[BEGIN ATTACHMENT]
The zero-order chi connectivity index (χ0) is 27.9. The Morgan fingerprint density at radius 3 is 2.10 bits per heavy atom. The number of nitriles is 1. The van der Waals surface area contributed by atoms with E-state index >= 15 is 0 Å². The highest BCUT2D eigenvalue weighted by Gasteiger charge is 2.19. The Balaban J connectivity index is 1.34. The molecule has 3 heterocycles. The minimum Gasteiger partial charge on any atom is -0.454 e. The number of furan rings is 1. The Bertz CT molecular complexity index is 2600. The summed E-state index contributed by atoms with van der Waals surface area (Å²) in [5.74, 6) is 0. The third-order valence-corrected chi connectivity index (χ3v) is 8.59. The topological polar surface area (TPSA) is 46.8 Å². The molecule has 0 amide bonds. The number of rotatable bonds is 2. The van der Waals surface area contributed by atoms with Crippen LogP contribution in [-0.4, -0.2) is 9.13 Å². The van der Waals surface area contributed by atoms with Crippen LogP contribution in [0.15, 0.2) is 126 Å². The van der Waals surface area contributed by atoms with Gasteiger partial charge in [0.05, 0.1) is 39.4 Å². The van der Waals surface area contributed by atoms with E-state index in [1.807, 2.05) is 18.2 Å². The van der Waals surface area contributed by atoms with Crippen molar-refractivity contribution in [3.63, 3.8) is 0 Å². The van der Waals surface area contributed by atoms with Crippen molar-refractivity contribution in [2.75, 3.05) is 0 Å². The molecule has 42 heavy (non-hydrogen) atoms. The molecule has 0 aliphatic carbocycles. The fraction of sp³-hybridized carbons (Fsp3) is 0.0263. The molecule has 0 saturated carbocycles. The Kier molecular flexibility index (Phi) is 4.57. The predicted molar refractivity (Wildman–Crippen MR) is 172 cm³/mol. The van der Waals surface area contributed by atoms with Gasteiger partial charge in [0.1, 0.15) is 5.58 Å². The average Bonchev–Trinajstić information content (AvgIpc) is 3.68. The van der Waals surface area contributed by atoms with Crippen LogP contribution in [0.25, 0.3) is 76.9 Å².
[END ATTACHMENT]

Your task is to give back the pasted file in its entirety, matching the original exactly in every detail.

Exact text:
The zero-order chi connectivity index (χ0) is 27.9. The Morgan fingerprint density at radius 3 is 2.10 bits per heavy atom. The number of nitriles is 1. The van der Waals surface area contributed by atoms with E-state index >= 15 is 0 Å². The highest BCUT2D eigenvalue weighted by Gasteiger charge is 2.19. The Balaban J connectivity index is 1.34. The molecule has 3 heterocycles. The minimum Gasteiger partial charge on any atom is -0.454 e. The number of furan rings is 1. The Bertz CT molecular complexity index is 2600. The summed E-state index contributed by atoms with van der Waals surface area (Å²) in [5.74, 6) is 0. The third-order valence-corrected chi connectivity index (χ3v) is 8.59. The topological polar surface area (TPSA) is 46.8 Å². The molecule has 0 amide bonds. The number of rotatable bonds is 2. The van der Waals surface area contributed by atoms with Crippen LogP contribution in [-0.4, -0.2) is 9.13 Å². The van der Waals surface area contributed by atoms with Crippen LogP contribution in [0.15, 0.2) is 126 Å². The van der Waals surface area contributed by atoms with Gasteiger partial charge in [0.05, 0.1) is 39.4 Å². The van der Waals surface area contributed by atoms with E-state index in [1.807, 2.05) is 18.2 Å². The van der Waals surface area contributed by atoms with Crippen molar-refractivity contribution in [3.63, 3.8) is 0 Å². The van der Waals surface area contributed by atoms with Crippen molar-refractivity contribution in [2.75, 3.05) is 0 Å². The molecule has 42 heavy (non-hydrogen) atoms. The molecule has 0 aliphatic carbocycles. The fraction of sp³-hybridized carbons (Fsp3) is 0.0263. The molecule has 0 saturated carbocycles. The Kier molecular flexibility index (Phi) is 4.57. The predicted molar refractivity (Wildman–Crippen MR) is 172 cm³/mol. The van der Waals surface area contributed by atoms with Gasteiger partial charge in [0.1, 0.15) is 5.58 Å². The average Bonchev–Trinajstić information content (AvgIpc) is 3.68. The van der Waals surface area contributed by atoms with Crippen LogP contribution in [0.25, 0.3) is 76.9 Å².